Sennheiser’s Orpheus was always the jewel in the crown. First launched in the ’90s, only 300 of the Orpheus HE90 were created, and even today, the resale value of the model on eBay is worth more than its original retail price. So it makes perfect sense for Sennheiser
to revisit the Orpheus, to craft a worthy successor—the Orpheus HE 1.
The amplifier has eight vacuum tubes, with enclosed quartz-glass bulbs, that process incoming signals. Its housing is made from granular, inhomogeneous Carrara marble, which reduces the amplifier’s sensitivity to air-borne noise. In a regular electrostatic model, most of the amplifier power is lost in the cable between the headphones and the
tube amplifier. To counter that, Sennheiser directly integrated the ultra-high impulse amplifier stage into the cups, thereby boosting the alternating voltage to high voltage, not at the start of the cable, but directly into the headphones themselves. But all this jargon is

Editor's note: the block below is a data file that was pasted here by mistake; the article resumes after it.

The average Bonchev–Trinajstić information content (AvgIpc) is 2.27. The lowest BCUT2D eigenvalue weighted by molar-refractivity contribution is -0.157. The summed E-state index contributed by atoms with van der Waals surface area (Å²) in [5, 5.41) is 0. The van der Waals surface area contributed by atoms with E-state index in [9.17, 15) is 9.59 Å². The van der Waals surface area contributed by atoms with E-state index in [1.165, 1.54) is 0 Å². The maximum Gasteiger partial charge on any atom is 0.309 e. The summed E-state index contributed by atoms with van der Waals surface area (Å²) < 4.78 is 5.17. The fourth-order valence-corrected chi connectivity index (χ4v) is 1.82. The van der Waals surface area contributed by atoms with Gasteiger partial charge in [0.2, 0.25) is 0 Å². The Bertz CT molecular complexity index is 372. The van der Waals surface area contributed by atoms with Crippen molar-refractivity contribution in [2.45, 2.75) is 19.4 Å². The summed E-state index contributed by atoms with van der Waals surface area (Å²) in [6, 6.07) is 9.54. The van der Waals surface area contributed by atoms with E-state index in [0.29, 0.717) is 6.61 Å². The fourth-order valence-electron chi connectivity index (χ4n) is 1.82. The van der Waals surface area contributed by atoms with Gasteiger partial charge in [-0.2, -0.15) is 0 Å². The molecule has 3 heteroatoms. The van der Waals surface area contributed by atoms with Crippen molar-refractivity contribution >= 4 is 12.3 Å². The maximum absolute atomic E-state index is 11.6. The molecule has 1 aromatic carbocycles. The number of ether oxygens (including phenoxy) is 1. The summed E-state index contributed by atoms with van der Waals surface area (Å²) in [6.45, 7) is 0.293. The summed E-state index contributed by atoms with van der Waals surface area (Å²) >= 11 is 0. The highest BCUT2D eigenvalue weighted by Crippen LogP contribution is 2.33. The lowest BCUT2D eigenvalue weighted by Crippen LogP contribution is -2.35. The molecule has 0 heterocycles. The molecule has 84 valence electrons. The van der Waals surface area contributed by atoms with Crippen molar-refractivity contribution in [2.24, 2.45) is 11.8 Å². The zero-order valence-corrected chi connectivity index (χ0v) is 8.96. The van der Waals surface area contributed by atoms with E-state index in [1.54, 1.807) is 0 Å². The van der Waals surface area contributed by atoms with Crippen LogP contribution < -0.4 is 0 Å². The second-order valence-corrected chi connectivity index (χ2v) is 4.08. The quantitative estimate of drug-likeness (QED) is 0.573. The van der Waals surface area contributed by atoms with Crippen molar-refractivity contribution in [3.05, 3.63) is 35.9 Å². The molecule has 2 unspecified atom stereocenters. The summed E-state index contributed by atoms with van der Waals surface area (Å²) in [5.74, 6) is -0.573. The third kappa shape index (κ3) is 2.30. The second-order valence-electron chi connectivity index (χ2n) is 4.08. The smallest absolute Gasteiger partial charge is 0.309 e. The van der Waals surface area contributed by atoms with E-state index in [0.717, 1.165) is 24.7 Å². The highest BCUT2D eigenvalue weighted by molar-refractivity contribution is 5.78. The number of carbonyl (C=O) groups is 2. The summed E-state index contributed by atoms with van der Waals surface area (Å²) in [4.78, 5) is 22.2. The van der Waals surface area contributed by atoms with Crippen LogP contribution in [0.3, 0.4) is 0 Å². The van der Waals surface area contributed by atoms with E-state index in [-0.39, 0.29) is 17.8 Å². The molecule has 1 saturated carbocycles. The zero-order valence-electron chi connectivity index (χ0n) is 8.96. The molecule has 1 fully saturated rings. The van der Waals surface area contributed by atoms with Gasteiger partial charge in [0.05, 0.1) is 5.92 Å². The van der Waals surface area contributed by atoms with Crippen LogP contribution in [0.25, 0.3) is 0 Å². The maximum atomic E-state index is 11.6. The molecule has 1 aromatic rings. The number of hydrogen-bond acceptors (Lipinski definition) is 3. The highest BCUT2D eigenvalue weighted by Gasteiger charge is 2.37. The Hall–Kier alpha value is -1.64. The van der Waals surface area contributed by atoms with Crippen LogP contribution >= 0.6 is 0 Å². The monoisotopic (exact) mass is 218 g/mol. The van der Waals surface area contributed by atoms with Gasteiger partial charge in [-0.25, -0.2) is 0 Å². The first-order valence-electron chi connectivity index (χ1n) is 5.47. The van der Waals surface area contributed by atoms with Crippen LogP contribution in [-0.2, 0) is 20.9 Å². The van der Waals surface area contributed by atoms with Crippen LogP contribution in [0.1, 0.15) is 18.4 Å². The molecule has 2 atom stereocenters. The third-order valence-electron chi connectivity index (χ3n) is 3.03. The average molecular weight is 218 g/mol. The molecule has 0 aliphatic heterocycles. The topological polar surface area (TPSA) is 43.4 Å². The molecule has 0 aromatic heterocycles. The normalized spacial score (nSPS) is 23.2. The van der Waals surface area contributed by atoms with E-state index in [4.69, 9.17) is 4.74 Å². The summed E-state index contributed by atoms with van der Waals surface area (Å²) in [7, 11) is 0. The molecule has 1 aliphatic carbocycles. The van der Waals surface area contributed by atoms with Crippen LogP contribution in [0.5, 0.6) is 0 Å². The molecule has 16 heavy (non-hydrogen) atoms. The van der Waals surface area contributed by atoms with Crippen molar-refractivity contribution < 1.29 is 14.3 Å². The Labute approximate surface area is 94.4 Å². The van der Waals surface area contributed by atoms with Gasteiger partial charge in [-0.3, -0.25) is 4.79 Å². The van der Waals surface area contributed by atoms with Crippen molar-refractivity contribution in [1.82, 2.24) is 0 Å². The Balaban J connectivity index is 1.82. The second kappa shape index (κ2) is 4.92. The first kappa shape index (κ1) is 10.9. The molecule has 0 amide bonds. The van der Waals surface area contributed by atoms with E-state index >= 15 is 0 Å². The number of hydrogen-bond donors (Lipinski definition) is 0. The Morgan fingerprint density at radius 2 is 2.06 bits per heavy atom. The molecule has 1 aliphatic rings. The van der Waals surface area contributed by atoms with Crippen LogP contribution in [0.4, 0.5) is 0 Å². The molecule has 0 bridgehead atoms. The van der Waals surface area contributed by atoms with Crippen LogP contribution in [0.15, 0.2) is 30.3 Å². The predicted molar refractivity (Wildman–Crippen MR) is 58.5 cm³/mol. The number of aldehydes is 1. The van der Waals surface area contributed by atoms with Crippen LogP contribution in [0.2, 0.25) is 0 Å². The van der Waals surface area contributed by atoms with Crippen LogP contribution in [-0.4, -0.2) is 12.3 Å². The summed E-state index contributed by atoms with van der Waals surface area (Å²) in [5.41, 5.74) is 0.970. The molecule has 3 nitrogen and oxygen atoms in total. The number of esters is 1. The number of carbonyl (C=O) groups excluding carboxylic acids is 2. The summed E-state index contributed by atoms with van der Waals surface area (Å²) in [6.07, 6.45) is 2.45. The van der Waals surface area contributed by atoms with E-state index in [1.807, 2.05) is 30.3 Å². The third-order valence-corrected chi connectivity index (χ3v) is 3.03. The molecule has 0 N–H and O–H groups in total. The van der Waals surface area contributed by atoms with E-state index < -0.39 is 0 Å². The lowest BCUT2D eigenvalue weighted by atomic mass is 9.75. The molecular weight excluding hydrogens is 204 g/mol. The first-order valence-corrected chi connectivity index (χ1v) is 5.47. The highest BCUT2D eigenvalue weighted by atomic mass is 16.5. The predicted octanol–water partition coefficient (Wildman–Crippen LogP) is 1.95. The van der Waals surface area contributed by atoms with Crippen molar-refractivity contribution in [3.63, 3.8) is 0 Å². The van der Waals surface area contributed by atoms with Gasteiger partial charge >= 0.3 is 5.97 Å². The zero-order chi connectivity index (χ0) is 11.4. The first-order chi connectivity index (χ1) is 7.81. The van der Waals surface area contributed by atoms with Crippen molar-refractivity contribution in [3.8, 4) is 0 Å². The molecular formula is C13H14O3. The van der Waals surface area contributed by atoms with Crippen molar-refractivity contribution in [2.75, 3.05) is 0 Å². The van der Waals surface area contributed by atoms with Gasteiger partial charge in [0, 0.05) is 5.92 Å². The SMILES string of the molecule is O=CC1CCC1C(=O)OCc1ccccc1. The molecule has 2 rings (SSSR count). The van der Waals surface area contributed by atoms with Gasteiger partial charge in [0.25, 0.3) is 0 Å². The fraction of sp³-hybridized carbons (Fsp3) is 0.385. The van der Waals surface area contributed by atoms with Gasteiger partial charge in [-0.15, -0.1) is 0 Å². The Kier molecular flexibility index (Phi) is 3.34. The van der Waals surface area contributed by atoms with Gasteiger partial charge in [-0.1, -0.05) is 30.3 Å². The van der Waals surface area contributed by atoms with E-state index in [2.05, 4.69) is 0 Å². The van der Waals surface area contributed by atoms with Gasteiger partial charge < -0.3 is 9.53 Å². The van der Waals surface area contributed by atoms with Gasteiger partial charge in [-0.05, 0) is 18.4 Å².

white noise to the average user.
The price tag definitely didn’t hook us. At EUR50,000, interested parties need to register and make a down payment. Nor did the heft and the look of the device, with the slow ascent of its vacuum tubes and lights coming to life. But during the demo, when we turned to look over our shoulder because we mistook a trumpet as being behind us instead of through the headphones, that was the clincher. The music didn’t feel like it came from the headphones; it was all around us. For that moment, for that first time, we
broke into a smile.
The Sennheiser Orpheus HE 1 can be ordered at sennheiser.com/sennheiser-he-1.